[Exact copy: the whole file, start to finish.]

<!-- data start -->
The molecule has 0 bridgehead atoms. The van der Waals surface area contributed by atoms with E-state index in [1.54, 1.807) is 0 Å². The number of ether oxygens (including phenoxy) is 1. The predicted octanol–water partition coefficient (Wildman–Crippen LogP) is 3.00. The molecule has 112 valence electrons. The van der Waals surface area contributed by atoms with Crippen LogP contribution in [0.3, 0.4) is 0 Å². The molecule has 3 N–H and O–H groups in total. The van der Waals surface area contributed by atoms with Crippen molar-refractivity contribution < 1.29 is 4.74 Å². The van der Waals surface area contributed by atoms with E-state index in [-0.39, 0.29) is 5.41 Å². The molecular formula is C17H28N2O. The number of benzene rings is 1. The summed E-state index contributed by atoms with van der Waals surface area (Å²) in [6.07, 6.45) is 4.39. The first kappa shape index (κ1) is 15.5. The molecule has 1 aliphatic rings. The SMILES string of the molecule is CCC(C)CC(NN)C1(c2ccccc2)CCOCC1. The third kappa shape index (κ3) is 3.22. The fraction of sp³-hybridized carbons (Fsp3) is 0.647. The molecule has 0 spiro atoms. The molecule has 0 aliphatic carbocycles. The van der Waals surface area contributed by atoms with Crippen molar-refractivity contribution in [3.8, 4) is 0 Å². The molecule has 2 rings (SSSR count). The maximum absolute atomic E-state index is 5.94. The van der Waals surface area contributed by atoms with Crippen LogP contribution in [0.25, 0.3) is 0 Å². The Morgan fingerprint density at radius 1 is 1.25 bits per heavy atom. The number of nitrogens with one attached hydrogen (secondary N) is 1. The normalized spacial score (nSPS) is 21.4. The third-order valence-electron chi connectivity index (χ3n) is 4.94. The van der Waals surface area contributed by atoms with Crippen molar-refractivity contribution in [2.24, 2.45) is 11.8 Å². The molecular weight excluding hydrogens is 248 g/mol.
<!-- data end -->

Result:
The molecule has 0 bridgehead atoms. The van der Waals surface area contributed by atoms with E-state index in [1.54, 1.807) is 0 Å². The number of ether oxygens (including phenoxy) is 1. The predicted octanol–water partition coefficient (Wildman–Crippen LogP) is 3.00. The molecule has 112 valence electrons. The van der Waals surface area contributed by atoms with Crippen LogP contribution in [0.3, 0.4) is 0 Å². The molecule has 3 N–H and O–H groups in total. The van der Waals surface area contributed by atoms with Crippen molar-refractivity contribution < 1.29 is 4.74 Å². The van der Waals surface area contributed by atoms with E-state index in [-0.39, 0.29) is 5.41 Å². The molecular formula is C17H28N2O. The number of benzene rings is 1. The summed E-state index contributed by atoms with van der Waals surface area (Å²) in [6.07, 6.45) is 4.39. The first kappa shape index (κ1) is 15.5. The molecule has 1 aliphatic rings. The SMILES string of the molecule is CCC(C)CC(NN)C1(c2ccccc2)CCOCC1. The third kappa shape index (κ3) is 3.22. The fraction of sp³-hybridized carbons (Fsp3) is 0.647. The molecule has 0 spiro atoms. The molecule has 0 aliphatic carbocycles. The van der Waals surface area contributed by atoms with Crippen molar-refractivity contribution in [3.8, 4) is 0 Å². The molecule has 2 rings (SSSR count). The maximum absolute atomic E-state index is 5.94. The van der Waals surface area contributed by atoms with Crippen LogP contribution in [0.25, 0.3) is 0 Å². The Morgan fingerprint density at radius 1 is 1.25 bits per heavy atom. The number of nitrogens with one attached hydrogen (secondary N) is 1. The normalized spacial score (nSPS) is 21.4. The third-order valence-electron chi connectivity index (χ3n) is 4.94. The van der Waals surface area contributed by atoms with Crippen molar-refractivity contribution in [2.24, 2.45) is 11.8 Å². The molecular weight excluding hydrogens is 248 g/mol.